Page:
Are You Overusing Your Asthma Rescue Inhaler?
As many as 25 million people living in the United States have asthma. This chronic, or long-term, lung disease causes your airways to become swollen and narrowed in response to certain triggers. For people living with asthma, rescue inhalers containing medications like albuterol (Proventil HFA, Ventolin HFA) provide immediate relief in the middle of an asthma attack.
But rescue inhalers are only intended to be used occasionally. However, some research shows as many as 27% of asthma sufferers use their rescue inhalers more than is necessary, including 12% of patients who use them every day.
Even if you use your rescue inhaler during an asthma attack, you may still have to take systemic steroids, like prednisone, to manage your symptoms. Rescue inhaler overuse, combined with frequent prednisone use, may indicate you have a severe form of asthma. In this case, it’s important to talk with your doctor about your symptoms, the frequency of your asthma attacks, and your medication use. If you have severe asthma, your doctor may need to modify your asthma action plan.
Rescue inhalers, like albuterol, are part of a class of medications known as adrenergic bronchodilators. During an asthma attack, smooth muscle tissue inside your airways swells and narrows, making breathing difficult. Rescue inhalers work by quickly relaxing and opening the smooth muscle tissue inside your airways. These medications help you regain control of your breathing sooner and can help reduce the severity of an asthma attack.
But rescue inhalers are only intended to be used during an asthma attack. They are not long-term control medications that you use every day. The medication inside rescue inhalers is short-acting and won’t control your symptoms for extended periods of time. Also, rescue inhalers don’t target inflammation, the root cause of asthma.
According to the National Institutes of Health (NIH), people living with asthma shouldn’t use rescue inhalers more than twice each week. Over-using rescue inhalers can lead to serious side effects. Studies show people over-using rescue inhalers actually experience more frequent asthma symptoms, including cough, wheezing, chest tightness, and nighttime awakenings. Additionally, you’re more likely to experience side effects of the medication itself, such as headache, shakiness, nervousness, and muscle aches.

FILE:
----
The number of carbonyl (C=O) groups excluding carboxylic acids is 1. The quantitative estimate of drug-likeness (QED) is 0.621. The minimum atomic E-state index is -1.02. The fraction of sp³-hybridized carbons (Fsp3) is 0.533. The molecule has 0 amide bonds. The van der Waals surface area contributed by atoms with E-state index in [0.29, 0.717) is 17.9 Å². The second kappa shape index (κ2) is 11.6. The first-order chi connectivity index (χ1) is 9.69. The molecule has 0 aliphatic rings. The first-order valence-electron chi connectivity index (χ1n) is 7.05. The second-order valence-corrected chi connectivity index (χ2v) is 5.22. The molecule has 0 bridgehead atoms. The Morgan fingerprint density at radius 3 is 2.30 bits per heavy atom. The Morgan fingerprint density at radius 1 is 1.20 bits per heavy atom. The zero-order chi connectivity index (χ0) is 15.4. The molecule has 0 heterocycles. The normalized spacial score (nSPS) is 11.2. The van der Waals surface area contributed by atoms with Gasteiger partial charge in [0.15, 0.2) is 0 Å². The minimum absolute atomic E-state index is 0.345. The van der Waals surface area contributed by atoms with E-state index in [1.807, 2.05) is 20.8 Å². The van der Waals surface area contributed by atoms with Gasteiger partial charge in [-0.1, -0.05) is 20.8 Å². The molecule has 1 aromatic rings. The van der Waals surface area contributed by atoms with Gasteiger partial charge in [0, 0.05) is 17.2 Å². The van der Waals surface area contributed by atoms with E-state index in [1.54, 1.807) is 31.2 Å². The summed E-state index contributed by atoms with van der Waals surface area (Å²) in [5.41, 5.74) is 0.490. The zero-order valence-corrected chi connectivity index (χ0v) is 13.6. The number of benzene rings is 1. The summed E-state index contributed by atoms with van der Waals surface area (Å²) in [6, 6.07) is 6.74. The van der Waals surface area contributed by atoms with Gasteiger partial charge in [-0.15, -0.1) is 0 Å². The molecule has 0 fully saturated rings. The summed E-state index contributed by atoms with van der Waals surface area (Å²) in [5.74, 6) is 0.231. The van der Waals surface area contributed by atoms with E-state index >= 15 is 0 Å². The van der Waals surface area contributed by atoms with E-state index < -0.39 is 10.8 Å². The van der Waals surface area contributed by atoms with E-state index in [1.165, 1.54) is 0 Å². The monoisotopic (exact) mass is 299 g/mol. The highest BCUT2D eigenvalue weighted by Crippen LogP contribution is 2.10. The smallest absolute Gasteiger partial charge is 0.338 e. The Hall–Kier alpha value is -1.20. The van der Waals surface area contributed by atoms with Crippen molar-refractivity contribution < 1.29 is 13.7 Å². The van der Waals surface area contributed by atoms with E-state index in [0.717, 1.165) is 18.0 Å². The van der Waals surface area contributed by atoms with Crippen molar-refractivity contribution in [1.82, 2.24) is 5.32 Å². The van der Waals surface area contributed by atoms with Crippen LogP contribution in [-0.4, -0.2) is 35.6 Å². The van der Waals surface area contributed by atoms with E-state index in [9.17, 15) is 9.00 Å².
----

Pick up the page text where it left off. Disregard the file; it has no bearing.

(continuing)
Recent studies suggest overusing rescue inhalers puts you at higher risk of developing serious psychological problems, like depression. Also, some people using albuterol inhalers experience cardiac symptoms, including a rapid heartbeat (tachycardia) and feeling like your heart is pounding or fluttering (palpitations). These are serious side effects and should be reported to your doctor immediately.
In addition to rescue inhaler use, many people living with severe asthma must often use systemic corticosteroids, like prednisone, to stop asthma attacks. Prednisone and other corticosteroids work by stopping your body’s inflammatory response. They are called systemic medications because they target inflammation throughout your entire body, not just in your lungs.
While many find prednisone to be effective at helping them breathe easier, you may be more at risk for developing complications, especially if you use this medication frequently over a long period of time. Corticosteroids like prednisone also suppress your immune system, increasing your risk for infection. Long-term use of these types of medications may increase your risk of glaucoma (increased pressure inside your eyes), adrenal insufficiency (a medical condition in which your adrenal glands don’t produce large enough quantities of certain hormones), and osteoporosis (a loss of bone density).
Because of these potential complications, it’s important to let your doctor know if you frequently use prednisone during your asthma attacks. Frequent use of this medication may indicate your asthma has gotten worse or that you have a severe form of the condition.
Rescue inhalers are key components of asthma action plans for many people living with the disease. But they are still only intended to be used occasionally, for short periods of time. If you find yourself using rescue inhalers frequently, or you must also frequently use prednisone during an attack, talk with your doctor about your medications and symptoms. Your doctor will work with you to change your asthma action plan to provide the best symptom relief possible.